Where are the East Malaysian ministers’ comments on this issue? Until today, none has come out to voice their minds.

    We understand that since we are together in BN, we must (and nothing less than a MUST) conform to the general view of the BN. Thus another word would be a “Yes” to BN.
    I am waiting for the Christian bumiputera ministers to come forward and voice their view. Bukan hilang di belakang tabir.

    Datuk Maximus Ongkili, Datuk Bernard Dompok.

  5. Fair minded says:

    Thank you for speaking the truth. I cry for Malaysia. This single issue proved beyond a shadow of doubt the hollowness of the 1Malaysia propaganda.

    To those who voted BN in Sabah and Sarawak in 2008, I hope you can see the effect of your actions. May our good God have mercy on us all.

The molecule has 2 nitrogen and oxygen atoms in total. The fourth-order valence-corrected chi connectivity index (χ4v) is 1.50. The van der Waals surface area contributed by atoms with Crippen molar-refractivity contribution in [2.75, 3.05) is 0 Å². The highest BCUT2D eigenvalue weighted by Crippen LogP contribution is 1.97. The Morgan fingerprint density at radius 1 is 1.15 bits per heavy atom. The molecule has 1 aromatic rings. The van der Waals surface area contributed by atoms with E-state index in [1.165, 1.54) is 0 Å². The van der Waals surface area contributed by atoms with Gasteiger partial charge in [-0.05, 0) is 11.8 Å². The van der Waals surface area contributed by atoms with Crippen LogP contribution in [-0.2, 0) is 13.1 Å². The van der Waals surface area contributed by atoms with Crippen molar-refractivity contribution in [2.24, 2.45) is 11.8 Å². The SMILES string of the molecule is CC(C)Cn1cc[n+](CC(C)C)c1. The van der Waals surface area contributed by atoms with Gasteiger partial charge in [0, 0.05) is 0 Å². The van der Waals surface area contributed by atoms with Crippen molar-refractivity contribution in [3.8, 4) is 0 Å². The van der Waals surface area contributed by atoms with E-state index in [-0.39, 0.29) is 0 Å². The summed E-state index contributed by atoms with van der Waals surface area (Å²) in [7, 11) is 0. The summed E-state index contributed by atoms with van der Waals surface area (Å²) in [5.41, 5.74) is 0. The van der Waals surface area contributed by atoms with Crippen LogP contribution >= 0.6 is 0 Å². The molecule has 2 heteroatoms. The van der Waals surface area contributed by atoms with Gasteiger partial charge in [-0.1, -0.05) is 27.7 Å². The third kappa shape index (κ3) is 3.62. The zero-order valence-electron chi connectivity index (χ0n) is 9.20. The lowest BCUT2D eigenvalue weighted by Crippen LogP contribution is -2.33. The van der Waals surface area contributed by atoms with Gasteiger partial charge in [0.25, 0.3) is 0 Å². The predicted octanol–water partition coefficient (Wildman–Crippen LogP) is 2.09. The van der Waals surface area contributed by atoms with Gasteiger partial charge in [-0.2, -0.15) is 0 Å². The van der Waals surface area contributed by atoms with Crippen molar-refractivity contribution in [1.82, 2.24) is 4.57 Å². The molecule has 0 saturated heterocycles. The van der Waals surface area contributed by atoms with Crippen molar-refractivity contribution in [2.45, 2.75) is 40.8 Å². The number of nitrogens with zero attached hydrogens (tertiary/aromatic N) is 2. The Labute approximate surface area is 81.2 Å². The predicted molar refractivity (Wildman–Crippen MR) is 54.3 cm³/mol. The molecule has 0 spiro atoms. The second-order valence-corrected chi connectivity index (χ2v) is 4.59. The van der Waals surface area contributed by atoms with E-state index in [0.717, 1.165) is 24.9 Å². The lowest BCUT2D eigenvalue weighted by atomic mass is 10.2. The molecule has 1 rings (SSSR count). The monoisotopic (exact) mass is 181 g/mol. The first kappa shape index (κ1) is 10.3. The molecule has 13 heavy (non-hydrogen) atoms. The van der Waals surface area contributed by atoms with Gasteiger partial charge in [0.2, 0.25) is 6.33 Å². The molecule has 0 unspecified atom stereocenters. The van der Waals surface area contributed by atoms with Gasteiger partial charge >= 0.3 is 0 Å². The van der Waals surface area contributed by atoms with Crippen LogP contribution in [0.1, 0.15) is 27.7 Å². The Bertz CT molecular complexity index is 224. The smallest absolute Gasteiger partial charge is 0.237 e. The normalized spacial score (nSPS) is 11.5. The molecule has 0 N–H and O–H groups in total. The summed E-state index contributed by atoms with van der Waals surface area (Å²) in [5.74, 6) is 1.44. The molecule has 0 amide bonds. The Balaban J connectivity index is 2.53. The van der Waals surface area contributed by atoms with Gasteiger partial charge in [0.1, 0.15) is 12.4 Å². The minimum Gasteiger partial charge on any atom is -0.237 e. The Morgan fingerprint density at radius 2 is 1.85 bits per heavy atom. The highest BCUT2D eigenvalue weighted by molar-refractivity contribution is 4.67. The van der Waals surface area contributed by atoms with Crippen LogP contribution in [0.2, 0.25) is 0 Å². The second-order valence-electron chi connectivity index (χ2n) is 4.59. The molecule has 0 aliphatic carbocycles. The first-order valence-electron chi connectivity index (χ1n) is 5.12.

6. Sean says:

    I’m not convinced KJ’s contribution is positive. To me, this issue is purely one of oppressive licensing laws being used in a way that is contrary to the constitutional provisions for freedom to practise one’s religion. Any attempt to shift the matter from the courts to places of worship undermines the issue. We must uphold the constitution as the final arbiter in this matter, as this is purely a question of constitutional rights.

    If the faiths want to have an independent conversation on this matter, I guess it can’t hurt. But for the sake of everybody in Malaysia – regardless of affiliation or involvement – this matter of constitutional rights must be dealt with by the courts alone.